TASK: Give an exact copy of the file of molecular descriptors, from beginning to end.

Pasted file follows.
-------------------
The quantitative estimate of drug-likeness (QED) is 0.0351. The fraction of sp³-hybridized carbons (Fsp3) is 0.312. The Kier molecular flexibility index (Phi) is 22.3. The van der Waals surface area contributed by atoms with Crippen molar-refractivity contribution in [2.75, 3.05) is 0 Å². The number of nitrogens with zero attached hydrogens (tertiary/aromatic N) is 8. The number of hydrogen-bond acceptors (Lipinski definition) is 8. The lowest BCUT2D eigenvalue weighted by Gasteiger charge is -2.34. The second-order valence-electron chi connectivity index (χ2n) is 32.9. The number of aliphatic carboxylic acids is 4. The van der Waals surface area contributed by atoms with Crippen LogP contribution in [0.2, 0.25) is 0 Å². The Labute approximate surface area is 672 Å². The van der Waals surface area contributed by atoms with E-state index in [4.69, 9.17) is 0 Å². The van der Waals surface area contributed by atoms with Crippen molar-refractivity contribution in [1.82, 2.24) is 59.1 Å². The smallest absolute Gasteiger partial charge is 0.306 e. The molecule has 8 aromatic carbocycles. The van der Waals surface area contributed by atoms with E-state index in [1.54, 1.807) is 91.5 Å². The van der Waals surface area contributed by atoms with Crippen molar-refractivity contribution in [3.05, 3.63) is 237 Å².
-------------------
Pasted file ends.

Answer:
The quantitative estimate of drug-likeness (QED) is 0.0351. The fraction of sp³-hybridized carbons (Fsp3) is 0.312. The Kier molecular flexibility index (Phi) is 22.3. The van der Waals surface area contributed by atoms with Crippen molar-refractivity contribution in [2.75, 3.05) is 0 Å². The number of nitrogens with zero attached hydrogens (tertiary/aromatic N) is 8. The number of hydrogen-bond acceptors (Lipinski definition) is 8. The lowest BCUT2D eigenvalue weighted by Gasteiger charge is -2.34. The second-order valence-electron chi connectivity index (χ2n) is 32.9. The number of aliphatic carboxylic acids is 4. The van der Waals surface area contributed by atoms with Crippen LogP contribution in [0.2, 0.25) is 0 Å². The Labute approximate surface area is 672 Å². The van der Waals surface area contributed by atoms with E-state index in [4.69, 9.17) is 0 Å². The van der Waals surface area contributed by atoms with Crippen molar-refractivity contribution in [1.82, 2.24) is 59.1 Å². The smallest absolute Gasteiger partial charge is 0.306 e. The molecule has 8 aromatic carbocycles. The van der Waals surface area contributed by atoms with E-state index in [1.54, 1.807) is 91.5 Å². The van der Waals surface area contributed by atoms with Crippen molar-refractivity contribution in [3.05, 3.63) is 237 Å².